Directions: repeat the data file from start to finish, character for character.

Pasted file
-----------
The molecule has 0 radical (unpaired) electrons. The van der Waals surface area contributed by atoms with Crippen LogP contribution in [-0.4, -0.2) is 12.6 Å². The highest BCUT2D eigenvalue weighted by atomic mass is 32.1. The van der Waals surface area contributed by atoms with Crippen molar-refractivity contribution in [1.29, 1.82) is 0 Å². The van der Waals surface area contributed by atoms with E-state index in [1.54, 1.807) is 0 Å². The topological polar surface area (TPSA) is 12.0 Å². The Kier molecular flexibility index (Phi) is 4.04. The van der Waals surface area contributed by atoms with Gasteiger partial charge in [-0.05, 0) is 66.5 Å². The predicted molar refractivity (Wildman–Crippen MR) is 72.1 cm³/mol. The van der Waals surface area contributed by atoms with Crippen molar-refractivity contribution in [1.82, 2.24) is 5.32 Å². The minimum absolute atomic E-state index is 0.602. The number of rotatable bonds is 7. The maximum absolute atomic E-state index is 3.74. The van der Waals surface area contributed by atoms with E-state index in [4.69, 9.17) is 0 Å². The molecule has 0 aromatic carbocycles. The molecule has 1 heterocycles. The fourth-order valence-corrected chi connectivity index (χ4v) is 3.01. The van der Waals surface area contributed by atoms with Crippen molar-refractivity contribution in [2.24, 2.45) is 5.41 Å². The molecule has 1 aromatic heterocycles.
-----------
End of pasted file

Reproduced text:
The molecule has 0 radical (unpaired) electrons. The van der Waals surface area contributed by atoms with Crippen LogP contribution in [-0.4, -0.2) is 12.6 Å². The highest BCUT2D eigenvalue weighted by atomic mass is 32.1. The van der Waals surface area contributed by atoms with Crippen molar-refractivity contribution in [1.29, 1.82) is 0 Å². The van der Waals surface area contributed by atoms with E-state index in [1.54, 1.807) is 0 Å². The topological polar surface area (TPSA) is 12.0 Å². The Kier molecular flexibility index (Phi) is 4.04. The van der Waals surface area contributed by atoms with Gasteiger partial charge in [-0.05, 0) is 66.5 Å². The predicted molar refractivity (Wildman–Crippen MR) is 72.1 cm³/mol. The van der Waals surface area contributed by atoms with Crippen molar-refractivity contribution in [1.82, 2.24) is 5.32 Å². The minimum absolute atomic E-state index is 0.602. The number of rotatable bonds is 7. The maximum absolute atomic E-state index is 3.74. The van der Waals surface area contributed by atoms with E-state index in [4.69, 9.17) is 0 Å². The molecule has 0 aromatic carbocycles. The molecule has 1 heterocycles. The fourth-order valence-corrected chi connectivity index (χ4v) is 3.01. The van der Waals surface area contributed by atoms with Crippen molar-refractivity contribution in [2.24, 2.45) is 5.41 Å². The molecule has 1 aromatic heterocycles.